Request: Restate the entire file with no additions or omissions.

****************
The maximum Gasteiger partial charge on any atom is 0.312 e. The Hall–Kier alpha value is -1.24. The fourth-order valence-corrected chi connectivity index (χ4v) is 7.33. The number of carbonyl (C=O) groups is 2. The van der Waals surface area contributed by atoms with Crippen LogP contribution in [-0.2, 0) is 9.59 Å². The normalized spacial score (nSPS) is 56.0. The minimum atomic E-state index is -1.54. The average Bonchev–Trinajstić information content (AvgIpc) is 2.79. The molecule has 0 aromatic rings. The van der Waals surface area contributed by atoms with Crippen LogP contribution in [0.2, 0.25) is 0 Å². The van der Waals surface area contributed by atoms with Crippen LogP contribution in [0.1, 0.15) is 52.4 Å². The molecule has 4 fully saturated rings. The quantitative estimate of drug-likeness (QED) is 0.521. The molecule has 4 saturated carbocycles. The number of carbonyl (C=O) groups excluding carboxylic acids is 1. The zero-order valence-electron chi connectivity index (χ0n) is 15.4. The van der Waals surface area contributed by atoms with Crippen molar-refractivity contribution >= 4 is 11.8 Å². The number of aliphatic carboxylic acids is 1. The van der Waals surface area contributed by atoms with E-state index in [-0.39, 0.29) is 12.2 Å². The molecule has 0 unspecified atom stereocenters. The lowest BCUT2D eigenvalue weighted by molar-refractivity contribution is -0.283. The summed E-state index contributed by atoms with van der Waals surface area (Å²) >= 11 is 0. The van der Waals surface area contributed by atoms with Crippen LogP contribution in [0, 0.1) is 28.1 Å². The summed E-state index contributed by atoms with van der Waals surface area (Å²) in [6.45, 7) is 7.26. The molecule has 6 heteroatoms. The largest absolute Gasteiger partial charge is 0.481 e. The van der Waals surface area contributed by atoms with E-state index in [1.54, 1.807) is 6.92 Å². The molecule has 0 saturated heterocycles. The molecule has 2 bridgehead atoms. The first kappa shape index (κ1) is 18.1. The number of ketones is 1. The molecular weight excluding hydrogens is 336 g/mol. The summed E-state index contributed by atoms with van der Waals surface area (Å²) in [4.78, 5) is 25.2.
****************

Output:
The maximum Gasteiger partial charge on any atom is 0.312 e. The Hall–Kier alpha value is -1.24. The fourth-order valence-corrected chi connectivity index (χ4v) is 7.33. The number of carbonyl (C=O) groups is 2. The van der Waals surface area contributed by atoms with Crippen LogP contribution in [-0.2, 0) is 9.59 Å². The normalized spacial score (nSPS) is 56.0. The minimum atomic E-state index is -1.54. The average Bonchev–Trinajstić information content (AvgIpc) is 2.79. The molecule has 0 aromatic rings. The van der Waals surface area contributed by atoms with Crippen LogP contribution in [0.2, 0.25) is 0 Å². The van der Waals surface area contributed by atoms with Crippen LogP contribution in [0.1, 0.15) is 52.4 Å². The molecule has 4 fully saturated rings. The quantitative estimate of drug-likeness (QED) is 0.521. The molecule has 4 saturated carbocycles. The number of carbonyl (C=O) groups excluding carboxylic acids is 1. The zero-order valence-electron chi connectivity index (χ0n) is 15.4. The van der Waals surface area contributed by atoms with Crippen molar-refractivity contribution >= 4 is 11.8 Å². The number of aliphatic carboxylic acids is 1. The van der Waals surface area contributed by atoms with E-state index in [-0.39, 0.29) is 12.2 Å². The molecule has 0 unspecified atom stereocenters. The lowest BCUT2D eigenvalue weighted by molar-refractivity contribution is -0.283. The summed E-state index contributed by atoms with van der Waals surface area (Å²) >= 11 is 0. The van der Waals surface area contributed by atoms with Crippen LogP contribution in [0, 0.1) is 28.1 Å². The summed E-state index contributed by atoms with van der Waals surface area (Å²) in [6.45, 7) is 7.26. The molecule has 6 heteroatoms. The largest absolute Gasteiger partial charge is 0.481 e. The van der Waals surface area contributed by atoms with E-state index in [1.54, 1.807) is 6.92 Å². The molecule has 0 saturated heterocycles. The molecule has 2 bridgehead atoms. The first kappa shape index (κ1) is 18.1. The number of ketones is 1. The molecular weight excluding hydrogens is 336 g/mol. The summed E-state index contributed by atoms with van der Waals surface area (Å²) in [4.78, 5) is 25.2.